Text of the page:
MyHDL Discourse

Vcd hierarchy naming



At IMEC we use myhdl extensively for system exploration and design. Recently we migrated all our projects to the newest (github) version, and rewote the designs to use the block-decorator. Unfortunately this has a side effect in the vcd simulation results, for example
u_instA = some_moduleA(signal1…)
would end up as an entry ‘u_instA’ in the vcd file, but after migration the name was changed to use the module name + some number, like ‘some_moduleA_2’

This breaks our verification flow (where we use the vcd file to verify the output of the RTL simulation)

After a little digging we came up with a minor modification to mydhl_misc.instances() to restore the previous behaviour. Basically we extend the loop over all instances to copy the variable name to _Block instances, (overriding the name that was generated before). I am aware that this bypasses _uniqueify_name() in myhdl._block

Would that break something else in the flow?
I aim for inclusion in the mainline, so would an option be needed to make this behaviour switchable ?

kind regards, Paul



I understand your work-flow is broken but your modification is not future proof.
I believe @hgomersall is the one to talk with about your problem. If I am right, he made the last modifications on naming inside MyHDL.



Yes, it would break the requirements for unique names!

We deal with the name mangling problem of signals with some code that adds annotations to the output v* file, like this. I think a robust way to handle naming differences on modules is something like that.

The reason it doesn’t work in general is the python namespace doesn’t map cleanly to V* names, so any convention has a risk of a collision which needs to be detected and worked around. Annotations in the file allow you to have a string->string mapping which can accept any naming convention to any other naming convention.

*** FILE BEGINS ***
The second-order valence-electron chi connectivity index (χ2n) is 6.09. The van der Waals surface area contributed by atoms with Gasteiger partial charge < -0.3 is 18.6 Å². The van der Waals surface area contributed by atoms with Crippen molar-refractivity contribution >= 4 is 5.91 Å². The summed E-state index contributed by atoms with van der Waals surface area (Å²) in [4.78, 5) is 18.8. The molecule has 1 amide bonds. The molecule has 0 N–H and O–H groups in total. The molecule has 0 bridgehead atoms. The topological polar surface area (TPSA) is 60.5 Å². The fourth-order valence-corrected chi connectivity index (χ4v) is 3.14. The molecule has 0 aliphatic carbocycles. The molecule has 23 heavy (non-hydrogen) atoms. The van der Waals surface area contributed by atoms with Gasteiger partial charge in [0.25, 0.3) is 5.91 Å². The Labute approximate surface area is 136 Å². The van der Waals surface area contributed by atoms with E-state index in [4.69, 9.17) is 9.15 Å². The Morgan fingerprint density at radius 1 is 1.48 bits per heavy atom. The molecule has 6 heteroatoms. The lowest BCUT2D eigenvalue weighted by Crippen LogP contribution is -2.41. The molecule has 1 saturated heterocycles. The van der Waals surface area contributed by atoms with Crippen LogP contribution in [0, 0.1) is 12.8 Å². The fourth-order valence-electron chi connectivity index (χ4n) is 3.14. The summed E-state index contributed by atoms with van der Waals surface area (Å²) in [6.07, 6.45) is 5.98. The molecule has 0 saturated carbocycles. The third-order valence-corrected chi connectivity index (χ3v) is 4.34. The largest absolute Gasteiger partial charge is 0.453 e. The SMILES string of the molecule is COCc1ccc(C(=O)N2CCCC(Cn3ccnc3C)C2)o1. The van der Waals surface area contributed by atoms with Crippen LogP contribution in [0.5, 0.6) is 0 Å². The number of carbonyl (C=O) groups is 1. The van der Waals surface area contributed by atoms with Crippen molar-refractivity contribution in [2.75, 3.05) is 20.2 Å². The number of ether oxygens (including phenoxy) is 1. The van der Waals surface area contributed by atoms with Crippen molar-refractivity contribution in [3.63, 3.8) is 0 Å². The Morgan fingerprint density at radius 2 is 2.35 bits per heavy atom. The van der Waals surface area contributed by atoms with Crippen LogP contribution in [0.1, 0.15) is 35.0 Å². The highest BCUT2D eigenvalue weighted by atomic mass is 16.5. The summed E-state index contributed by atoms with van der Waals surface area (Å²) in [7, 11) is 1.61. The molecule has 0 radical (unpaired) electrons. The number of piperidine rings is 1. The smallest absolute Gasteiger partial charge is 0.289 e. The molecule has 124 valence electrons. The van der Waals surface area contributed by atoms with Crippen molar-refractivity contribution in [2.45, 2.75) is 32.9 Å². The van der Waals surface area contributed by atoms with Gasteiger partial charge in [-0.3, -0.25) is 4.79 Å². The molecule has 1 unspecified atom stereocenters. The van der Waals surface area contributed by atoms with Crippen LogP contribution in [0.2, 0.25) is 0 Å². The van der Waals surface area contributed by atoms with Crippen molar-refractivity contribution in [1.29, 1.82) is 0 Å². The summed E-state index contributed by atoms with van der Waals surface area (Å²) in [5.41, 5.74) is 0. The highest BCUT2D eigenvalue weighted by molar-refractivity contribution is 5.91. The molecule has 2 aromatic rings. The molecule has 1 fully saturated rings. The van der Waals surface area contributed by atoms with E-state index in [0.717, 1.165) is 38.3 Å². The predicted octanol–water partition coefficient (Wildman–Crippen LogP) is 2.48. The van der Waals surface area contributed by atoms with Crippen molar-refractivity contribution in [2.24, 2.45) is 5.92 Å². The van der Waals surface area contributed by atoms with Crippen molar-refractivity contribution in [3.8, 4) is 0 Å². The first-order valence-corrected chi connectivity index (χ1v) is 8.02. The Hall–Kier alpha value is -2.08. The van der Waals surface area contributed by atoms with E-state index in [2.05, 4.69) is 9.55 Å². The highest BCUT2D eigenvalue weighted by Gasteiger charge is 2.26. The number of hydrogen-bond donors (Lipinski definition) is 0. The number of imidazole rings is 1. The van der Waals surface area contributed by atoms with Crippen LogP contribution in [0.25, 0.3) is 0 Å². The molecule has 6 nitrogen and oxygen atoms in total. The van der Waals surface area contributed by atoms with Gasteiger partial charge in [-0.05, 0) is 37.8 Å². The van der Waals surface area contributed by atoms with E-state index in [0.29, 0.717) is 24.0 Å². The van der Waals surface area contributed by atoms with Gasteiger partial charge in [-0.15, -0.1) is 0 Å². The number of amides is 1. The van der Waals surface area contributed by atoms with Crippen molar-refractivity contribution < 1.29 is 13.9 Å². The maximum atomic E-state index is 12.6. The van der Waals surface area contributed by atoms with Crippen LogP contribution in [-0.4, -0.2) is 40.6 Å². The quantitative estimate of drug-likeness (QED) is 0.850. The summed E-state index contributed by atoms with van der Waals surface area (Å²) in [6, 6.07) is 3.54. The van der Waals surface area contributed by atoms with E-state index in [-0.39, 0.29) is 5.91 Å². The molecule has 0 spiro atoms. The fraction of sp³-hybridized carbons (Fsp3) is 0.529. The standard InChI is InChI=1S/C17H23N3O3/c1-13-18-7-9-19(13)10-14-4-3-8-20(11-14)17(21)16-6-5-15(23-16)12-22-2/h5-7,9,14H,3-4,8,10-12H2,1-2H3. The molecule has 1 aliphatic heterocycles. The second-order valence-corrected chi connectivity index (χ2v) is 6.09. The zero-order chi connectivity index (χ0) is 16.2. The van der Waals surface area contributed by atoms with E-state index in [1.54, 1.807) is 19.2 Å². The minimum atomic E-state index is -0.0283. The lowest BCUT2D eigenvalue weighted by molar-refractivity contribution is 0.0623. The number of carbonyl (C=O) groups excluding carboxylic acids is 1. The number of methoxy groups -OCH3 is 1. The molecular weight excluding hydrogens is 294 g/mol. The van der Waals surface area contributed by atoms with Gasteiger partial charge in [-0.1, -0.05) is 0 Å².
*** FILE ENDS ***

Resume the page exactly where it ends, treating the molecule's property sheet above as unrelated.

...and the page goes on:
Further info - there is more complication around having multiple objects that point to the same @block instance - which name of the object should be used in the V* file?

Also, how to handle class @blocks? Clearly, they can’t be self_something with any sense of robustness.

I’ve found myself fighting this problem with signals (hence the annotation solution), but IMO we need a more robust solution.

The current naming strategy is designed to result in correct behaviour of the converted code, with parsing of that code a secondary concern.



Per block the name is unique (as it is the key of the local name-space dict), But apparently the name must be unique over the entire design. It would be trivially enforced by checking (as in uniqueify routine). Is this needed for the vhdl/verilog generation? The proposed solution seems to be OK for simulation (as was also the case prior to the @block decorator).

Our solution fails for blocks that explicitly return instances rather than calling the instances() function. I can also envision a solution where the block decorator would call the ‘rename to unique instance name’ function. That would be slightly more work, but fool-proof and still maintain the same naming convention as verilog and vhdl.

Any comments?

Kind regards, Paul


Hi @hgomersall,

I came to the conclusion that any renaming needs to be done while still inside the block, otherwise the code will be converted to byte-code and all local variable names are ‘lost’. All our blocks use return instances() as last line, so I opted to modify that function that is located in file myhdl/ To allow backwards compatible naming the default is left untouched. In our case we want the old naming behaviour (use instance names) so we set an extra attribute in the block class, prior to defining the top-level testbench. Example:

from myhdl import block


block.inst_naming = 'instance name' # or  'unique instance name'
traceSignals.timescale = '1fs'
tb =top_tb()

This will generate a vcd file as before the introduction of the block decorators. We don’t use the toVerilog or toVhdl functionality, so it might be that uniqueness is required globally, not only within the module. In that case we could use block.inst_naming = ‘unique instance name’ and if a name is already occupied it will be appended by a number to make it unique.

The proposed modification is only in myhdl/ to the instances() function:

def instances():
    import myhdl._block as blk
    # inst_naming is one of following cases